So yesterday we established that deflation means different things to different people. As such that makes it wonderful problem for politicians and journalists to fixate on – lots of words, lots of column inches, yet little actual output. In the meantime the public are distracted from those same politicians actually addressing the cause of the economic malaise they (incorrectly in my view) define as being deflation.
This morning its Alan Kohler’s turn:
Europe is clearly at the greatest risk of falling into a Japan-style quagmire of long-term deflation and depression, caused by a combination of fiscal austerity and zombie banks.
But we know what happened the last time deflation actually occurred:
In theory, deflation causes demand to shrink and the value of debt to rise, although in practice during the 19th century prices halved and output increased seven-fold.
To be clear – deflation does cause hardship for borrowers. But it is hardly alone in that category. The single largest cause of distress to borrowers is poor decision making and entrepreneurial error.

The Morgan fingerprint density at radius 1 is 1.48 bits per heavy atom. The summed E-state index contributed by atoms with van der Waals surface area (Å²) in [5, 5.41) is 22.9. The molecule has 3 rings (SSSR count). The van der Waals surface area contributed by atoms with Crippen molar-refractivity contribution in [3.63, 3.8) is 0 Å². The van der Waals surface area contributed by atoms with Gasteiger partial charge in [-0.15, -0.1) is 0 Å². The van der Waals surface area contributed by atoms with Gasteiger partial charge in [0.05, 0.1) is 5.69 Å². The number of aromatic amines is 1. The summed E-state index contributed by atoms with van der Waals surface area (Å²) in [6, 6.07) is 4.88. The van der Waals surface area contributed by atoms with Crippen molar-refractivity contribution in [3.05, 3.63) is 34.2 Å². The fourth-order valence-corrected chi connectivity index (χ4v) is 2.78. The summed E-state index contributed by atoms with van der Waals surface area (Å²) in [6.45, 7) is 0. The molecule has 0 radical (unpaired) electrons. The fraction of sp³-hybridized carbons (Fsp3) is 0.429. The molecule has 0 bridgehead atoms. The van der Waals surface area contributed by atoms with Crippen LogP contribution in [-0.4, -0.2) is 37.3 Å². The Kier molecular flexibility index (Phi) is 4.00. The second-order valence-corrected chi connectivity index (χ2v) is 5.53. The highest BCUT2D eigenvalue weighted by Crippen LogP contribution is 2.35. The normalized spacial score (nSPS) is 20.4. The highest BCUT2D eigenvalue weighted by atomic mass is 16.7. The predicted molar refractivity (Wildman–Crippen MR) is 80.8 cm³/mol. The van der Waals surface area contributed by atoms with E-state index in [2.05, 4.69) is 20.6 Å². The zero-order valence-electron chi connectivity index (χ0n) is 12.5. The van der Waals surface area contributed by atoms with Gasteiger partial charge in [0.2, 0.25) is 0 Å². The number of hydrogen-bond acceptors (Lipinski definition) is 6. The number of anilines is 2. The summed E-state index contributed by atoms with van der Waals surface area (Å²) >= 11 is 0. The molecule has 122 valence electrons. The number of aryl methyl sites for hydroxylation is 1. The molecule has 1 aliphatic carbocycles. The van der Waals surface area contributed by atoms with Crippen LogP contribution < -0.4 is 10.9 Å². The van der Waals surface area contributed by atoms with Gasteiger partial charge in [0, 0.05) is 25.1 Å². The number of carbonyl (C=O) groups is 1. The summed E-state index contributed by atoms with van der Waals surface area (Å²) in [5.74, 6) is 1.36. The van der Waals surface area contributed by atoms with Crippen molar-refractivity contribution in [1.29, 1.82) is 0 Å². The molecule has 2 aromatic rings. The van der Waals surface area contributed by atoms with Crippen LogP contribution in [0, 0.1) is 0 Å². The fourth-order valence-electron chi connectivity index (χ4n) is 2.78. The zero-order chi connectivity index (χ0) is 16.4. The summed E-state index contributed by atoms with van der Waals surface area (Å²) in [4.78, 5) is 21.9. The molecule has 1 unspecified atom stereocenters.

So what are politicians and policy makers worried about? Something called ‘collapsing demand’. What that means is consumers don’t why to buy the stock of goods and services at the prices that entrepreneurs thought they could get on the market. Prices have to fall for markets to clear. Falling prices can be defined as deflation – but the cause is very different. The real question here is why we observe coordinated entrepreneurial error? After all those errors should be random and uncorrelated.
The answer to my mind is excessive government intervention in the economy – either through spending or regulation. As government imposes one-size-fit-all ‘solutions’ on private decision makers so the decisions they get to make become correlated. So rather than blame ‘zombie banks’ we should be blaming zombie government spending and zombie government programs.